Hey I tried to post on yout TD post regarding their sloppy reporting but it is not enabled to accept replys sooooooo…sounds like your are contradicting your earlier postion of “not wanting journalism held accountable” The very thing that has us “red states” so pissed off at the MSM.

    FN have you ever watched Brokow try to ad lib? It’s a riot. If he doesn’t have that ear piece in filling his brain with content he’s a dead duck.

  8. Well PT…you are luckier than me because Tampa has quite a few Filipino restaurants. You sould be able to find them in the restaurant yellow pages, hopefully under “Filipino” or “Philippine”. if not, perhaps a Google search will turn them up.

    As for TDO comments, yes I have banned them. I received way too many personal attacks from the “maggots,” as you called them. I won’t put up with those.

    I wish you’d focus on your wordpress blog more, even if it just to dual post. I don’t even want to comment on TDO.

  9. well its just my business gets in the way …….that and fall in the south.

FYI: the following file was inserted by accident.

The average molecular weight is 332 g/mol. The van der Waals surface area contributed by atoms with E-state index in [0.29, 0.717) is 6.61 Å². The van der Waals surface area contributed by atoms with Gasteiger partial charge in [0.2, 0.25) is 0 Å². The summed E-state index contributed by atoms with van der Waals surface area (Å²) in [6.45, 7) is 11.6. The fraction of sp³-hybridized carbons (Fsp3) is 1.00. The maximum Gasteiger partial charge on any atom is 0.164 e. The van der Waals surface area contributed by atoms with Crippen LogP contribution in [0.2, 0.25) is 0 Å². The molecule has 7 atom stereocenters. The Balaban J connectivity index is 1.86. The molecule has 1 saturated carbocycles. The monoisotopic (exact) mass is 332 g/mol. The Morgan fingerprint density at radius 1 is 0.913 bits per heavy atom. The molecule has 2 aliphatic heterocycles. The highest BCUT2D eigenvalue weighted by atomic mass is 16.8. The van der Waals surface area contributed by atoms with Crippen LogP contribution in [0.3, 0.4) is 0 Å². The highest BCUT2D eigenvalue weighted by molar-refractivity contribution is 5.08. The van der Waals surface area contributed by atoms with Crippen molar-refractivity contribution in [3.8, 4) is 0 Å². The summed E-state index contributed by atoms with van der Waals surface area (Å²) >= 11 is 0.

I don’t want to comment on MSM either but I’m too fucking mad not to grrrrrrrrrrrrrrrr

  10. Now PT..don’t let these things get to you! If you allow yourself to get mad over things you can’t control, you have given control of part of your life to others. I rarely get mad, perhaps because at a certain level I really just don’t care about much at an emotional level. Or, if I think I will get mad, I avoid the situation, as by not allowing comments at TDO. So, I am quite stress free.

    No Fall in Tally right now..it’s WINTER! lol!
    Freeze warning tonite and Wednesday….

  11. I can’t imagine why commenting on MSM…at least the TDO branch…would bother ptfan1. I seems to me that everybody left there agrees with him. They all do a lot of virtual back-patting. At least ptfan1 has the courage to look at posts he might not agree with, even if he disparages them (“I try to use humor with these people but they just don’t get it”, is one comment that sticks in my mind).

  12. Cool pic of the plate of Kutchinta!


    Senor Enrique (Tito Eric) – Photojournalist

  13. I have no record of you asking permission to use my photograph. Would you please take it down!